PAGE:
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CareFlight Gulfstream G150 can fly Darwin–Sydney in 4 hours

written by Adam Thorn | April 19, 2021

Gulfstream G150 CareFlight
CareFlight’s new Gulfstream G150

CareFlight has unveiled its new Gulfstream G150, which it says is Australia’s first medical jet capable of transporting critically ill patients from south-east Asia.

The aeromedical organisation’s acquisition can fly 5,300 kilometres at a speed of 1,000km/h, allowing it to travel from its base in Darwin to Sydney and Melbourne in under four hours.

CareFlight NT’s general manager, Philip Roberts, said, “The interstate aeromedical route across Australia from Darwin is one of the longest regular aeromedical routes flown in the world.

“The jet for this service needs to be extremely fast and efficient to deliver direct non-stop services for critical patients to all major Australian capital cities.”

The G150 can also fly to Adelaide and Perth in three hours, Hong Kong in four hours, Dili in one hour and Bali in one hour and 45 minutes.


Its custom-designed interior with multiple configurations allows it to carry up to two stretchered patients and two seated patients on a diverse mix of missions such as non-stop rapid neonatal services and aeromedical evaluation services for government agencies such as the ADF.

CareFlight NT’s nursing director, Amanda Quinn, said, “The speed, range and efficiency of the G150 mean we are getting patients to their destination faster than ever before and limiting the need to refuel during an interstate transfer. This means we’re in a better position to save lives and speed long-term recovery.

“The custom-designed aeromedical interior provides dual critical care neo cot and stretcher capability with vital critical care equipment fitted to each stretcher.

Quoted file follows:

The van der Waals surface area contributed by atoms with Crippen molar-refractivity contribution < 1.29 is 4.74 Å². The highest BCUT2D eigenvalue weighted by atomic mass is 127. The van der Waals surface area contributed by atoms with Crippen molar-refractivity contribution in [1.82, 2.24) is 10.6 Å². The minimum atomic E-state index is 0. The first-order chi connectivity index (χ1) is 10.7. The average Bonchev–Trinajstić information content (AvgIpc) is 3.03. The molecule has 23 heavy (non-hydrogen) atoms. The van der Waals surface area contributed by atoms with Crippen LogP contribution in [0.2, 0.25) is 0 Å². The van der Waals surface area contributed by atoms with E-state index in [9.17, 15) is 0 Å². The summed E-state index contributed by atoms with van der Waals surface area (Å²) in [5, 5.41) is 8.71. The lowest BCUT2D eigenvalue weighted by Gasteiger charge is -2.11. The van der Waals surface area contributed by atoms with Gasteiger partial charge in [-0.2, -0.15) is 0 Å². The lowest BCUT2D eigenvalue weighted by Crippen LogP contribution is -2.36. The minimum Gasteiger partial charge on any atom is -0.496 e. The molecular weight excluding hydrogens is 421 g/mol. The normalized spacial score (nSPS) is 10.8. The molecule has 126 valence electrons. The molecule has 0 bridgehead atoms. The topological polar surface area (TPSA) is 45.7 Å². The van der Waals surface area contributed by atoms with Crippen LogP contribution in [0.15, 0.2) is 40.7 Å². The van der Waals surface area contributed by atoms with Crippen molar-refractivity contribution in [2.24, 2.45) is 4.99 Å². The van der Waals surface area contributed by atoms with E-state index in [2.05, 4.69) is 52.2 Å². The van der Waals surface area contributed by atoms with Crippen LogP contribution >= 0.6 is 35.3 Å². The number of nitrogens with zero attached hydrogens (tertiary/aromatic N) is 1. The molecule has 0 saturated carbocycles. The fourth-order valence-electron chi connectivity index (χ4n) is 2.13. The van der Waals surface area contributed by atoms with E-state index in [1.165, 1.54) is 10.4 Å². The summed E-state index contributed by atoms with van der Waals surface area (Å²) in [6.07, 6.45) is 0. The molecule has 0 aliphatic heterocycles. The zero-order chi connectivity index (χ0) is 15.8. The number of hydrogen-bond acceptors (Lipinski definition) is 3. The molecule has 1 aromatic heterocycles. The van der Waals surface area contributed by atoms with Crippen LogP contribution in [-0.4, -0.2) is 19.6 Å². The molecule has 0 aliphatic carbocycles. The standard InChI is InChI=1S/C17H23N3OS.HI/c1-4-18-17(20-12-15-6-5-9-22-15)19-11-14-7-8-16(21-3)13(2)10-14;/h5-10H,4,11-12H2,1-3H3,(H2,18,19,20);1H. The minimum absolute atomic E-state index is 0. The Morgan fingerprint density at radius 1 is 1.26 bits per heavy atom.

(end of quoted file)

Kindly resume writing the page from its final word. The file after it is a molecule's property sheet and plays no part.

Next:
“A large stand-up cabin allows better patient access and care as well as more room for passengers ensuring patients aren’t separated from their support people during medical emergencies.

“With a custom-designed power loading system and the latest in-flight communication technology, the G150 jet is a multi-patient mobile intensive care unit that will change the game for inter-hospital aeromedical transfers in Australia.”

In February, Australian Aviation reported how CareFlight had taken delivery of Australia’s first emergency medical services (EMS) version of the Airbus H145 light twin helicopter.

VH-HPL can carry three medical crew and a patient on full life support and intensive-care monitoring.

Its aircraft rear doors also open outwards so crews can load and unload patients on wheeled stretchers faster and it can also be airborne within three minutes of activation.

Other features of the helicopter allow it to land on small and uneven landing sites, close to incidents; full night-vision goggle compatible cockpit and an ability to fly at speeds of up to 250km/h.

“The advanced cockpit, autopilot and avionics are state-of-the-art and make this helicopter one of the most advanced aeromedical helicopters operating in Australia,” said current rapid response pilot and CareFlight co-founder John Hoad.

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